Tens of thousands mourned former British prime minister Margaret Thatcher at her ceremonial funeral in London Wednesday. Meanwhile, protesters elsewhere celebrated Thatcher’s death by burning effigies. Keep reading for views on Thatcher and her legacy from British writers.
The Economist | Freedom fighter
Her reforms, it is said, sowed the seeds of the recent economic crisis. Without Thatcherism, the big bang would not have happened. Financial services would not make up such a large slice of the British economy and the country would not now be struggling under the burden of individual debt caused by excessive borrowing and government debt caused by the need to bail out the banks. Some of this is true; but then without Thatcherism Britain’s economy would still be mired in state control, the commanding heights of its economy would be owned by the government and militant unions would be a power in the land.
Because of the crisis, the pendulum is swinging dangerously away from the principles Mrs Thatcher espoused. In most of the rich world, the state’s share of the economy has stubbornly risen. Regulations—excessive as well as necessary—are tying up the private sector. Businesspeople are under scrutiny as they have not been for 30 years and bankers are everyone’s favourite bogeyman. And with the rise of China state control, not economic liberalism, is being hailed as a model for emerging markets.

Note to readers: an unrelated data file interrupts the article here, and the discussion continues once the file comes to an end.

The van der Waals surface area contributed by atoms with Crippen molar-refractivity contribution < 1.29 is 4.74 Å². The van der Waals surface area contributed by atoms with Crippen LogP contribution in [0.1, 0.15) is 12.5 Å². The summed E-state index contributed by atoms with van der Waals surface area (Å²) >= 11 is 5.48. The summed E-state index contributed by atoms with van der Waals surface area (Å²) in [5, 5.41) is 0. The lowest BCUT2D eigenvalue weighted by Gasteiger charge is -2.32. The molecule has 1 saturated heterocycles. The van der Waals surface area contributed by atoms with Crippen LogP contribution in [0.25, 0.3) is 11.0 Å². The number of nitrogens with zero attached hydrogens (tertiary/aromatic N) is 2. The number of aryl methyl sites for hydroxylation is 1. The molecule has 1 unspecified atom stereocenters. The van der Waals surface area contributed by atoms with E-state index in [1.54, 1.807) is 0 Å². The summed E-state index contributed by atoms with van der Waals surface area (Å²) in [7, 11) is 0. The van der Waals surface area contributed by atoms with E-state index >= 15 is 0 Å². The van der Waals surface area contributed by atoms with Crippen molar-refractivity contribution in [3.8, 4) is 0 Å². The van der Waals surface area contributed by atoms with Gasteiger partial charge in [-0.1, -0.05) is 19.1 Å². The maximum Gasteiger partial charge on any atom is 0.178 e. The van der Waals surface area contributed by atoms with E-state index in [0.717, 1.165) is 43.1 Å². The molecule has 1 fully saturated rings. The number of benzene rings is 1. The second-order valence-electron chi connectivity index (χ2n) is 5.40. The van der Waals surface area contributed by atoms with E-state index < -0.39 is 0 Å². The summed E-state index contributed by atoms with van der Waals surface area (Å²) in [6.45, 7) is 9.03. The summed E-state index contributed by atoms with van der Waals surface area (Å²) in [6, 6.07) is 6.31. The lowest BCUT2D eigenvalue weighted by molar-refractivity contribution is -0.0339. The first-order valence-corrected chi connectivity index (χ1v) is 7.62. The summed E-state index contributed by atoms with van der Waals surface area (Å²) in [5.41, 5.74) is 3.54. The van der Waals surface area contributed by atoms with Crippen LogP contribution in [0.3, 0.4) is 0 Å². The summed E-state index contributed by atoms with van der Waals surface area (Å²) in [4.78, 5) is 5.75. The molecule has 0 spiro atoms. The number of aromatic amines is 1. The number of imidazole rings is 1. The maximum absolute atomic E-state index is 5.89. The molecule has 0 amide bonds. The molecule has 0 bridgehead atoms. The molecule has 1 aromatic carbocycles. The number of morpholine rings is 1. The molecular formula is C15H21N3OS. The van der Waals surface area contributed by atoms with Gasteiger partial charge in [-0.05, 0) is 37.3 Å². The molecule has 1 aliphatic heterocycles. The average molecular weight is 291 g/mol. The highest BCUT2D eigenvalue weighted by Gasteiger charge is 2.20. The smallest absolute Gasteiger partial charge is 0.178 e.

The Guardian | “I always felt sorry for her children”
In this essay, actor Russell Brand recalls growing up as a disaffected, unhappy child during Thatcher’s years in office:
Perhaps my early apathy and indifference are a result of what Thatcher deliberately engendered, the idea that "there is no such thing as society", that we are alone on our journey through life, solitary atoms of consciousness. ...
By then, 1990, I was 15, adolescent and instinctively anti-establishment enough to regard her disdainfully. I'd unthinkingly imbibed enough doctrine to know that, troubled as I was, there was little point looking elsewhere for support. I was on my own. We are all on our own.
The Dish | Thatcher, Liberator
Andrew Sullivan writes:
I owe my entire political obsession to the one person in British politics who refused to accept this state of affairs. You can read elsewhere the weighing of her legacy – but she definitively ended a truly poisonous, envious, inert period in Britain’s history. She divided the country deeply – and still does. She divided her opponents even more deeply, which was how she kept winning elections. She made some serious mistakes – the poll tax, opposition to German unification, insisting that Nelson Mandela was a terrorist – but few doubt she altered her country permanently, re-establishing the core basics of a free society and a free economy that Britain had intellectually bequeathed to the world and yet somehow lost in its own class-ridden, envy-choked socialist detour to immiseration.
New Statesman | What we talk about when we talk about Margaret Thatcher
Laurie Penny spends an evening at a “death disco” celebrating Thatcher’s passing and remarks:
Across the country, perfectly normal families - families in Norwich and Newcastle and the Rhondda Valley, who eat cornflakes in the morning and go, in their unfussy British way, to church - have had money and booze put aside for decades for a party on the occasion of the death of one frail, old lady. This particular frail, old lady, of course, happened to be the figurehead and instigator of an aggressive neoliberalism that destroyed their communities, ruined lives and drove millions into poverty and despair, as well as making a few people very rich indeed.
From The Washington Post: Max Fisher on Thatcher and punk, Michael Gerson on the former prime minister’s Christianity, and Anne Applebaum on the service at St. Paul’s Cathedral. For more of the Post’s coverage of Wednesday’s funeral, continue reading here.